Council chiefs insist £455k traveller site yet to be used is 'value for money'

Council chiefs say they have been able to protect public services by getting "best value for money" on a transit site for travellers that is yet to be used.

The NSP on Gorsebrook Road, Wolverhampton, has not been used since opening in September 2021
The NSP on Gorsebrook Road, Wolverhampton, has not been used since opening in September 2021

The Negotiated Stopping Point (NSP) on Gorsebrook Road, Wolverhampton, cost £455,000 to build after being budgeted at £1 million.

It opened in September 2021 and the Express & Star revealed earlier this week that it has remained empty ever since.

Labour-controlled Wolverhampton Council insists it got a good deal for the site, which costs £100 per week plus a £250 deposit for travellers evicted from illegal camps in the city.

A council spokesperson said: "The NSP has been developed on a former quarry and landfill site, and a contingency amount was built in to cover any unforeseen issues relating to the type of land.

"However, during development, it became clear that the construction work would be more straightforward than anticipated.

"In addition, we were able to work with our contractors to complete the NSP in one developmental phase rather than two, helping us to reduce costs further.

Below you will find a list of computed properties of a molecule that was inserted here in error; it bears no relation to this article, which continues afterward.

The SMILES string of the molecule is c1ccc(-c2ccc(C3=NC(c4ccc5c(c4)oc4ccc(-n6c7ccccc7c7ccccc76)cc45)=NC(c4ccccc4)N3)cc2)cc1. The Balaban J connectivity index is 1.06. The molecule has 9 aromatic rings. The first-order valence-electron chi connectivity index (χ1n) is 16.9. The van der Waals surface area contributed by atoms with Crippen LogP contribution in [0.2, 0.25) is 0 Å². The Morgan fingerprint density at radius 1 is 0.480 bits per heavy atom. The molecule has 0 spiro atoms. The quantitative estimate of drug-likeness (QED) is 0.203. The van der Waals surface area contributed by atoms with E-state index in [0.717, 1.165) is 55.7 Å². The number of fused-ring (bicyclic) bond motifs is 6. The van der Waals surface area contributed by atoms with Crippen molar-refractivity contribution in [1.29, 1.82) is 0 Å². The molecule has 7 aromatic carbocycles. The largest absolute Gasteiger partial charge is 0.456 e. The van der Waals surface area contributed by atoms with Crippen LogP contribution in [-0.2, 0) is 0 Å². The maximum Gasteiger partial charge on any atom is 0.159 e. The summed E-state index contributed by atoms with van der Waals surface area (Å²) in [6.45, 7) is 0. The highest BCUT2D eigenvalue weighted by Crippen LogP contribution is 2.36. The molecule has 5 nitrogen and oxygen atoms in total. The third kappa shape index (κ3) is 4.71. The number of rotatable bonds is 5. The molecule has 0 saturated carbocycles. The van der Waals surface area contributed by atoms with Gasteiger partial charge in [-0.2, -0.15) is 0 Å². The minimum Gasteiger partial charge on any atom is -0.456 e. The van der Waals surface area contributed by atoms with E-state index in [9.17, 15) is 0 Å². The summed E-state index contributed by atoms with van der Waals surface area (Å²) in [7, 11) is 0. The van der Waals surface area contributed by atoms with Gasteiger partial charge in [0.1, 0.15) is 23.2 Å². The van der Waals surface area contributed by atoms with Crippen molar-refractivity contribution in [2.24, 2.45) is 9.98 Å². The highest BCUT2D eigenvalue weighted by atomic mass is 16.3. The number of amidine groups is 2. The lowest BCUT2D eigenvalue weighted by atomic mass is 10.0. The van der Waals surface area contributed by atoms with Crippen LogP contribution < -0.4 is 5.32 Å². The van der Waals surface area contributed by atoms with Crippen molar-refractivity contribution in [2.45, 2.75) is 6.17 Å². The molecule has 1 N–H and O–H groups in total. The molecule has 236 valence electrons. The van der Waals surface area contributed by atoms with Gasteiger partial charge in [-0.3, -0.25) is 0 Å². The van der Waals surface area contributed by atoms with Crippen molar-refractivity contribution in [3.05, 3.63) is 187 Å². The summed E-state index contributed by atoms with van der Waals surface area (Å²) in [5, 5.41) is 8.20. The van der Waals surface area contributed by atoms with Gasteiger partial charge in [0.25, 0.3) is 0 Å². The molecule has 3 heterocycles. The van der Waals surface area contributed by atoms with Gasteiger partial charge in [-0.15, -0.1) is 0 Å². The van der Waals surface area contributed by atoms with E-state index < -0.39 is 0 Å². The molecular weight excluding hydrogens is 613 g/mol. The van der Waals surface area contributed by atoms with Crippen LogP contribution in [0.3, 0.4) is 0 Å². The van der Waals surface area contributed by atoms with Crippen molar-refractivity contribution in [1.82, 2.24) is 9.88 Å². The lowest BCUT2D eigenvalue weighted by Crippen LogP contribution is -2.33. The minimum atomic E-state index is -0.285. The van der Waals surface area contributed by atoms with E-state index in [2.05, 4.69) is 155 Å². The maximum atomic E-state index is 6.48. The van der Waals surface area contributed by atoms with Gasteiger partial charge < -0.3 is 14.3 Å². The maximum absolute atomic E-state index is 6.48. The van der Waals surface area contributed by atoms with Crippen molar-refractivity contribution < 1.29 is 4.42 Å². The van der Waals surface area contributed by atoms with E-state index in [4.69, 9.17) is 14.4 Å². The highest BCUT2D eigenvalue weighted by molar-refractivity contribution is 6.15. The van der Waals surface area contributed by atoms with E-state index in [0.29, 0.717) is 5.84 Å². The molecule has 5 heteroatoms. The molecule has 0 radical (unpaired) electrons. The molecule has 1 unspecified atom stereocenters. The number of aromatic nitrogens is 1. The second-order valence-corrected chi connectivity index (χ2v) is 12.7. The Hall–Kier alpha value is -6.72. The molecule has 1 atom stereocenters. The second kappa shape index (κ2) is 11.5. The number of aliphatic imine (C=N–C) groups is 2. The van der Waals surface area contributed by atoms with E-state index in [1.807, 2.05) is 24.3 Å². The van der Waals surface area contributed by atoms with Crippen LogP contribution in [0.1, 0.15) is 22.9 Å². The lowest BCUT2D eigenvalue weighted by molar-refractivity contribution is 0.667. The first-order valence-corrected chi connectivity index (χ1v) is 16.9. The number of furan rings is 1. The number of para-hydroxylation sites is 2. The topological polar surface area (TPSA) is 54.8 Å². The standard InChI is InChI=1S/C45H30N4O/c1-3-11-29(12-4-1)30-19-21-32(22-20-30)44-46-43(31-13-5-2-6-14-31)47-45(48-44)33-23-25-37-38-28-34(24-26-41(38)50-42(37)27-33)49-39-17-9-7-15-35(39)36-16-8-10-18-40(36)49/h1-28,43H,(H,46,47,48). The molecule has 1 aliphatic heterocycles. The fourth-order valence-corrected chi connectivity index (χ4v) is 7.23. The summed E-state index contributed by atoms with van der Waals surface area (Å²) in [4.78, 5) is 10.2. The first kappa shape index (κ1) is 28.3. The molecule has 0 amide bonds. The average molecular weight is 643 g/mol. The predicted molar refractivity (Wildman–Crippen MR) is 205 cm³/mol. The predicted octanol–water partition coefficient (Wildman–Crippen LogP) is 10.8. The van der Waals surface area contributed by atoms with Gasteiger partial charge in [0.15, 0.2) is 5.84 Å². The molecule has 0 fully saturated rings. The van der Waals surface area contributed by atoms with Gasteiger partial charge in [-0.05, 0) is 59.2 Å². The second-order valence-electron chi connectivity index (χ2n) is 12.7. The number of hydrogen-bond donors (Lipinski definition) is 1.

"As a result of careful budget management, our commitment to seeking best value for money from our contractors and a more straightforward construction process than originally anticipated, the final cost of the NSP was just under £455,000, meaning the council has been able to redirect a significant amount of funding to other vital public services."

The decision to build the site came amid mass opposition from residents, who raised concerns over issues including crime and environmental damage.

The city has seen a number of illegal travellers camps set up this year, including one at East Park which saw Wolverhampton Council threaten legal action after a group was said to have broken an agreement to leave.

Councillor Steve Evans said in 2020 that the cost of cleaning up sites after unauthorised encampments was around £300,000 a year.

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